Drummer Lee Rigby: Family's 'hearts ripped apart'
Drummer Lee Rigby, the soldier killed by two assailants in south-east London on Wednesday, had wanted to be in the Army since he was a little boy, his family has said.
The 25-year-old, from Middleton, Greater Manchester, had been in the 2nd Battalion Royal Regiment of Fusiliers since 2006.
A life-long Manchester United fan, he was born in Crumpsall, Manchester and had a two-year-old son called Jack.
His wife Rebecca, whom he married in 2007 when he was based at Catterick Garrison, paid tribute to him at a news conference on Friday.
"I just want to say that I love Lee, I always will and I am proud to be his wife," she said.
"He was due to come home this weekend so we could continue our future together as a family.
"He was a devoted father to Jack and we both miss him terribly."
Reading a statement on behalf of the family his stepfather Ian said: "Our hearts have been ripped apart and everyone is struggling to cope with this tragedy."
He said Drummer Rigby's dream had been to join the army when he was growing up.
And he read the last text message the soldier sent to his mother: "Goodnight mam hope you had a fantastic day today because you are the most fantastic one in a million mum that anyone could ever wish for, thank you for supporting me all these years, you're not just my mum, you're my best friend. Good night I love you loads."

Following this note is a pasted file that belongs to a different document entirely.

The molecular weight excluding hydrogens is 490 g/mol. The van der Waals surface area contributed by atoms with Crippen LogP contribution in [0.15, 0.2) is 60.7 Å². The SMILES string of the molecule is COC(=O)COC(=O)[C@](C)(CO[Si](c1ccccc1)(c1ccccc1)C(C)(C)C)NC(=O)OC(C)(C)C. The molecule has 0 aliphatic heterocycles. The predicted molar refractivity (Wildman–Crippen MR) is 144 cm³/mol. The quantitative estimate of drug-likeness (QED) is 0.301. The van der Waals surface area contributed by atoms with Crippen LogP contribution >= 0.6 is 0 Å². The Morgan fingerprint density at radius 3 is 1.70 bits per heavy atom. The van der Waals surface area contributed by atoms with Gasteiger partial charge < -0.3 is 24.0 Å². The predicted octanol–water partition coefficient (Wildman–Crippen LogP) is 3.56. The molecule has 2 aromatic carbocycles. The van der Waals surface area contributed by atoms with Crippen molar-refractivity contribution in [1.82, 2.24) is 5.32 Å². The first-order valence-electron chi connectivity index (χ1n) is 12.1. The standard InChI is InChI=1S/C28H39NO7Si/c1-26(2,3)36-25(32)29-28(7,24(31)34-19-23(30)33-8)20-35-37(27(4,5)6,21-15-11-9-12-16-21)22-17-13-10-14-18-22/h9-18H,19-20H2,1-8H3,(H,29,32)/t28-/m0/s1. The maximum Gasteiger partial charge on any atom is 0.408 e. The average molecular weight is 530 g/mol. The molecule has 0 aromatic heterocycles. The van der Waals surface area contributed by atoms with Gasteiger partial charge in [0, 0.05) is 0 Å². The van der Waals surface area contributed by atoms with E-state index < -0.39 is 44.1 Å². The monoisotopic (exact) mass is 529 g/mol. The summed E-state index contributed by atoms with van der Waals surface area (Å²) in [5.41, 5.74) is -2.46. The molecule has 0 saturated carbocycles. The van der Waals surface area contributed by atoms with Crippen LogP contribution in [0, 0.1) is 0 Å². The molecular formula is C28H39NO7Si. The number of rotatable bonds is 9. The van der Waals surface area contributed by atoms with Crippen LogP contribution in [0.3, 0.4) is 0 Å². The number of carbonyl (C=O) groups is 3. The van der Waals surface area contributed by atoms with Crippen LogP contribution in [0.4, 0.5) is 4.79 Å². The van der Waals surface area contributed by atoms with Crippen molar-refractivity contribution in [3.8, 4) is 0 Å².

Drummer Rigby was selected to be a member of the Corps of Drums and was posted to the Second Fusiliers Regiment.
His first posting was as a machine gunner in Cyprus. In 2008 he returned to the UK to Hounslow, west London, where he guarded the Royal Palaces.
In April 2009 he was deployed for the first time to Helmand province, Afghanistan, where he served as a member of the Fire Support Group in Patrol Base Woqab.
On returning from deployment he completed a tour of duty in Germany before taking up a recruiting post in London in 2011, where he also assisted with duties at Regimental Headquarters in the Tower of London.
The Second Fusiliers, based in Cyprus and London, have served in every major campaign dating back to 1674.
Sgt Maj Ned Miller, of the Second Fusiliers, said: "He was one of the Battalion's great characters - always smiling and always ready to brighten the mood with his fellow Fusiliers.
"He was an excellent drummer and well respected within the Drums platoon. He was easily identified whilst on parade by the huge smile on his face and how proud he was to be a member of the Drums."
"He would always stop for a chat just to tell me Manchester United would win the league again. My thoughts are with his family and they will always be part of the Fusilier family. Once a Fusilier, always a Fusilier."
Sgt Barry Ward, Drum Major Second Fusiliers, said: "Drummer Rigby was a loving father, with a very bubbly character."
Neighbours on the Langley Estate, where Drummer Rigby grew up, spoke of their "shock" and "disbelief" at his death and talked of a "wonderful lad".